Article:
Iran's Foreign Minister Mohammad Javad Zarif, who is also Iran's top nuclear negotiator, right, and the head of Iran's Atomic Energy Organization, Ali Akbar Salehi, leave their press briefing at the Mehrabad Airport, Tehran, Iran, Wednesday
Tehran (AFP) - A deal with world powers ended a "manufactured crisis" over Iran's nuclear programme, its foreign minister said Wednesday after negotiating the accord which drew furious objections from neo-cons in Washington besides Israel and Saudi Arabia.
President Barack Obama faced a bruising battle to sell the deal in Washington to his opponents in the Congress and Jewish and Arab allies in the Middle East.
In return for curbs on its atomic programme for at least 10 years, Iran will be freed from Western and UN sanctions that have hampered its growth.
Foreign Minister Mohammad Javad Zarif, who led Iran's negotiating team in the 18 straight days of talks that culminated in Tuesday's deal, said on his return home that common ground had been found with the six powers led by the United States.
"We will take measures and they will do their part," he told reporters at Tehran's Mehrabad airport.
"It will happen in around four months from now," he said of the formal implementation of the deal.
Zarif's comments came after a night of celebrations in Tehran where his own name was chanted in the streets by joyous Iranians.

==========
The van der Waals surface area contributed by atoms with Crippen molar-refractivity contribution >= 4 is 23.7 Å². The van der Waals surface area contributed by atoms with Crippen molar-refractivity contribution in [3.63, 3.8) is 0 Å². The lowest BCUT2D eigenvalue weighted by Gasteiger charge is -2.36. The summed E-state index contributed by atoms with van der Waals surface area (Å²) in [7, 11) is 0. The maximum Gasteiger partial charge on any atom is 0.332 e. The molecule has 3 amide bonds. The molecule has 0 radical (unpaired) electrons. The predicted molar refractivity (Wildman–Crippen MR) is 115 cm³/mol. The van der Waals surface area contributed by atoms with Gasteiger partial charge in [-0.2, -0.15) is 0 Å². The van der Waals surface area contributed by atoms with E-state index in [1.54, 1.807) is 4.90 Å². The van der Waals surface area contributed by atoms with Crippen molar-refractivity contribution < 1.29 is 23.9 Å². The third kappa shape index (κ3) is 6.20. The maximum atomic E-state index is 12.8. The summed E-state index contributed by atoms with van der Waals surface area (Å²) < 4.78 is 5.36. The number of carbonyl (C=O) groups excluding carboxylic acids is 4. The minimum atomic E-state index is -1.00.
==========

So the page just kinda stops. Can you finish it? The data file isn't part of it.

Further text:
Many festooned their cars with balloons and danced on the street to celebrate what many here see as major diplomatic triumph after decades of imposed wars and economic sanctions.
"Maybe the economy is going to change, especially for the young people. I was thinking about leaving, but now I will stay to see what happens," said Giti, 42, a computer programmer.
The sentiment was shared by most Iranian newspapers.
Financial daily Donyaye Eqtesad said Iran had "entered the post-sanctions age." "Iran Siege Broken," headlined the moderate daily Qanoon.
- Obama faces hard sell -
In Washington, however, the nuclear deal came under intense scrutiny.
The speaker of the Republican-led US House of Representatives, John Boehner, said it was "likely to fuel a nuclear arms race around the world".
Israeli Prime Minister, who lobbied unceasingly against a deal, has called it a "stunning historic mistake" and warned that his country would not be bound by it. Netanyahu strongly hinted that Israeli military action to destroy Tehran's nuclear program remains an option.
Zarif hit back at Israeli Prime Minister who heads the region's sole if undeclared nuclear state.
"Netanyahu kicked up a fuss as he is upset that Iran managed to get sanctions lifted and prevent a manufactured crisis," Zarif said.
Iran has always denied seeking an atomic bomb and that stance was reiterated by President Hassan Rouhani after Tuesday's agreement.
Overcoming decades of hostility, Iran, the United States, and five other world powers struck a historic accord Tuesday that could give Iran access to billions in frozen assets and oil revenue, stave off more U.S. military action in the Middle East and reshape the tumultuous region.
Under terms of the deal, the culmination of 20 months of arduous diplomacy International inspectors can now press for visits to Iran's military facilities, though access is not guaranteed. Centrifuges will keep spinning, though in lesser quantities, and uranium can still be enriched, though at lower levels.
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